I’m much less positive that those stimulus measures will actually work to accelerate growth. In the last couple of months I’ve given you a laundry list of drags on the Chinese economy that have rendered invest-heavy stimulus measures much less effective now than in 2008 and 2009. For example, local governments have announced huge programs of new investment of the sort that jump-started the economy after the Lehman bankruptcy, but this time local governments are so cash strapped with actual spending may fall even further below announced totals than usual. Banks are sitting on huge portfolios of—unreported—bad loans that inhibit their willingness to lend, especially since so many of the state-owned companies in China’s export sector are showing falling sales and profits—or would be in the government at all levels wasn’t propping up sales. (For example, local governments have been subsidizing local steel companies, keeping blast furnaces blasting and workers working but building up large inventories of unsold steel.) The slowdown in Europe, China’s biggest trading partner, shows no sign of reversing before late 2013 at the earliest, which makes it tough if not impossible for China’s exporters to export their way to growth.
Which leaves investors with some odd choices.
You can, of course, sit out any possibility of a speculative rally. Such a rally would be quite explosive if it did occur but that doesn’t mean you have to chase it. The downside risk probably isn’t huge with the Shanghai Composite near 2000 but that doesn’t mean the risk is non-existent.
You can decide to go with the odds in favor of a relatively short-term speculative rally. The upside in the short-term of the next two to three months is attractive—10% to 15% conservatively, I’d estimate. But fully participating in this kind of a short-term move requires that you buy shares of exporters and industrial companies that are most likely to rally hardest but that stand to fall hardest if the rally doesn’t materialize at all. And that will certainly fall hardest if a speculative rally doesn’t turn into a rally based on signs of accelerating growth. Some stocks that fit this profile include China Coal Energy, Hong Kong Exchanges and Clearing, Jiangxi Copper, Sany Heavy Industry, and China Railway Group. You can buy shares of most of these companies on the Hong Kong market but few have enough volume in New York to make it easy to get out if something goes wrong.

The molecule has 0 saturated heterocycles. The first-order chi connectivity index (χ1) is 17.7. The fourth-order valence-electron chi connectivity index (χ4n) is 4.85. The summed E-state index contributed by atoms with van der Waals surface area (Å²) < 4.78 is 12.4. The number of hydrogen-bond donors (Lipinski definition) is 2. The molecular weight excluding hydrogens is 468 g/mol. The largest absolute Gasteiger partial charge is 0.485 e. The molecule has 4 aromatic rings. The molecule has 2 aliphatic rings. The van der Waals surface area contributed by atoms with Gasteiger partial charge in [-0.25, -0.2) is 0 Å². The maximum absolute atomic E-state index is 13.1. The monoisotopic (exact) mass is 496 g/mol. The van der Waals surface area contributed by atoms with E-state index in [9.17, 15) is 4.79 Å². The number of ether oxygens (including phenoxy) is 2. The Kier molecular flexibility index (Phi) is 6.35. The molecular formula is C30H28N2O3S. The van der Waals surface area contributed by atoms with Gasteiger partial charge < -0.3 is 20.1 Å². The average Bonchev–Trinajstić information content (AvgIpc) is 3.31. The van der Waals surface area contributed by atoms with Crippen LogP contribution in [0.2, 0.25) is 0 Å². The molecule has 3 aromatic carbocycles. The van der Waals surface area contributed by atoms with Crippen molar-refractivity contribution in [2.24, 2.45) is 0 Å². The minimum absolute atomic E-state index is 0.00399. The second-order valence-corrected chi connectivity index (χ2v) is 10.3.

Or you can eschew the biggest gains in any short-term rally and go for the long-term recovery in China’s growth that is likely to be led by domestically oriented companies rather than exporters. I continue to believe that the most effective stimulus measure that the government has passed recently is the promise of a 13% annual increase in the minimum wage embedded in the five-year economic plan promulgated in February 2012. That will mean rising incomes that will be spent on instant noodles and bottled drinks (Tingyi Holding (322.HK) and Want Want Holdings (WWNTY in New York or 151.HK in Hong Kong)), on travel (Home Inns and Hotels Management (HMIN) and Chinese Eastern Airlines (CEA)), Internet services and shopping (Tencent Holding (TCEHY in New York or 700.HK in Hong Kong)), and financial services such as insurance (Ping An Insurance Group (PNGAY in New York or 2318.HK in Hong Kong)) and China Life (LFC).) These stocks won’t fall quite as hard as their export-dependent counterparts if China’s growth rate disappoints, but they will decline. (Check out the chart for Home Inns and Hotels to see a typical pattern.) I’d recommend buying them with a strategy in place for an exit if the economic fundamentals don’t live up to speculative anticipation.
Full disclosure: I don’t own shares of any of the companies mentioned in this post in my personal portfolio. The mutual fund I manage, Jubak Global Equity Fund http://jubakfund.com/ , may or may not now own positions in any stock mentioned in this post. The fund did own shares of Home Inns and Hotels Management, Hong Kong Exchanges & Clearing, Jiangxi Copper, Ping An Insurance Group, Tencent Holdings, and Tingyi Holding as of the end of June. For a full list of the stocks in the fund as of the end of June see the fund’s portfolio at http://jubakfund.com/about-the-fund/holdings/